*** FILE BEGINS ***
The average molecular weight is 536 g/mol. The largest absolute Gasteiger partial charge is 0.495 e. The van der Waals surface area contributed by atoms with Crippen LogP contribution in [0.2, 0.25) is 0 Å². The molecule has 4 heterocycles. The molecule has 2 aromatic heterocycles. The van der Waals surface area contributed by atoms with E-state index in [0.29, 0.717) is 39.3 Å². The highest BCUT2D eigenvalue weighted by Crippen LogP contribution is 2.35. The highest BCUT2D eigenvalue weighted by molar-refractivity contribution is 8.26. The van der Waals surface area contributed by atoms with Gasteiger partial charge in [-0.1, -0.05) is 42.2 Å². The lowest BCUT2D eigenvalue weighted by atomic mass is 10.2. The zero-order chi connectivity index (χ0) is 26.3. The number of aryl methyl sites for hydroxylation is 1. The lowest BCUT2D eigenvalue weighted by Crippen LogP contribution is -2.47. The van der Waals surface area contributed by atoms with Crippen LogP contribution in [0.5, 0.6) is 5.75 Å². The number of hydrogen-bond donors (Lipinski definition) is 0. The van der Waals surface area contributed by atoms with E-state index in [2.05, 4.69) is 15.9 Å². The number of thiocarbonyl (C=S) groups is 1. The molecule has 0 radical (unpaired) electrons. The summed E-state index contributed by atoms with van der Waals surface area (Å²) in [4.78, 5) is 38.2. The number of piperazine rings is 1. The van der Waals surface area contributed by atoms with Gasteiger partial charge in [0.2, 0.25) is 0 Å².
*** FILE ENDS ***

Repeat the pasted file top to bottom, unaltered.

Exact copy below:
The average molecular weight is 536 g/mol. The largest absolute Gasteiger partial charge is 0.495 e. The van der Waals surface area contributed by atoms with Crippen LogP contribution in [0.2, 0.25) is 0 Å². The molecule has 4 heterocycles. The molecule has 2 aromatic heterocycles. The van der Waals surface area contributed by atoms with E-state index in [0.29, 0.717) is 39.3 Å². The highest BCUT2D eigenvalue weighted by Crippen LogP contribution is 2.35. The highest BCUT2D eigenvalue weighted by molar-refractivity contribution is 8.26. The van der Waals surface area contributed by atoms with Gasteiger partial charge in [-0.1, -0.05) is 42.2 Å². The lowest BCUT2D eigenvalue weighted by atomic mass is 10.2. The zero-order chi connectivity index (χ0) is 26.3. The number of aryl methyl sites for hydroxylation is 1. The lowest BCUT2D eigenvalue weighted by Crippen LogP contribution is -2.47. The van der Waals surface area contributed by atoms with Crippen LogP contribution in [0.5, 0.6) is 5.75 Å². The number of hydrogen-bond donors (Lipinski definition) is 0. The van der Waals surface area contributed by atoms with E-state index in [2.05, 4.69) is 15.9 Å². The number of thiocarbonyl (C=S) groups is 1. The molecule has 0 radical (unpaired) electrons. The summed E-state index contributed by atoms with van der Waals surface area (Å²) in [4.78, 5) is 38.2. The number of piperazine rings is 1. The van der Waals surface area contributed by atoms with Gasteiger partial charge in [0.2, 0.25) is 0 Å².